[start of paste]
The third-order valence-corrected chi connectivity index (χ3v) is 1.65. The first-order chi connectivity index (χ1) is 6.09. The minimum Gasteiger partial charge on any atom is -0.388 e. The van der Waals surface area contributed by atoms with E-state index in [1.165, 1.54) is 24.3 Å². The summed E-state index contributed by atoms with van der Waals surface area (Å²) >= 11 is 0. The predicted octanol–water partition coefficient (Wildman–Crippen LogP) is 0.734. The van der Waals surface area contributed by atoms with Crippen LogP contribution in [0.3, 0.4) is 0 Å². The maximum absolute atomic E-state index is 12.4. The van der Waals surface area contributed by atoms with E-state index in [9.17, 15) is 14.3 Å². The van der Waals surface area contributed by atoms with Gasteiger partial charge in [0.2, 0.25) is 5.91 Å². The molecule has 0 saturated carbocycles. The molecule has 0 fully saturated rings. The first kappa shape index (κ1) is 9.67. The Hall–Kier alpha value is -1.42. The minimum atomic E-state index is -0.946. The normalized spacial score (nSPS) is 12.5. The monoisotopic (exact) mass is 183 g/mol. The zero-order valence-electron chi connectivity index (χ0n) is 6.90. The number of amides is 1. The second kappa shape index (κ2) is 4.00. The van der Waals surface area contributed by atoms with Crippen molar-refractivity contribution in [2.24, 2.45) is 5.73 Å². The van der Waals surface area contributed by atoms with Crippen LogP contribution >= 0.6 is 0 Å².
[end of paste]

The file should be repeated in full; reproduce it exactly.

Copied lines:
The third-order valence-corrected chi connectivity index (χ3v) is 1.65. The first-order chi connectivity index (χ1) is 6.09. The minimum Gasteiger partial charge on any atom is -0.388 e. The van der Waals surface area contributed by atoms with E-state index in [1.165, 1.54) is 24.3 Å². The summed E-state index contributed by atoms with van der Waals surface area (Å²) >= 11 is 0. The predicted octanol–water partition coefficient (Wildman–Crippen LogP) is 0.734. The van der Waals surface area contributed by atoms with Crippen LogP contribution in [0.3, 0.4) is 0 Å². The maximum absolute atomic E-state index is 12.4. The van der Waals surface area contributed by atoms with E-state index in [9.17, 15) is 14.3 Å². The van der Waals surface area contributed by atoms with Gasteiger partial charge in [0.2, 0.25) is 5.91 Å². The molecule has 0 saturated carbocycles. The molecule has 0 fully saturated rings. The first kappa shape index (κ1) is 9.67. The Hall–Kier alpha value is -1.42. The minimum atomic E-state index is -0.946. The normalized spacial score (nSPS) is 12.5. The monoisotopic (exact) mass is 183 g/mol. The zero-order valence-electron chi connectivity index (χ0n) is 6.90. The number of amides is 1. The second kappa shape index (κ2) is 4.00. The van der Waals surface area contributed by atoms with Crippen molar-refractivity contribution in [2.24, 2.45) is 5.73 Å². The van der Waals surface area contributed by atoms with Crippen LogP contribution >= 0.6 is 0 Å².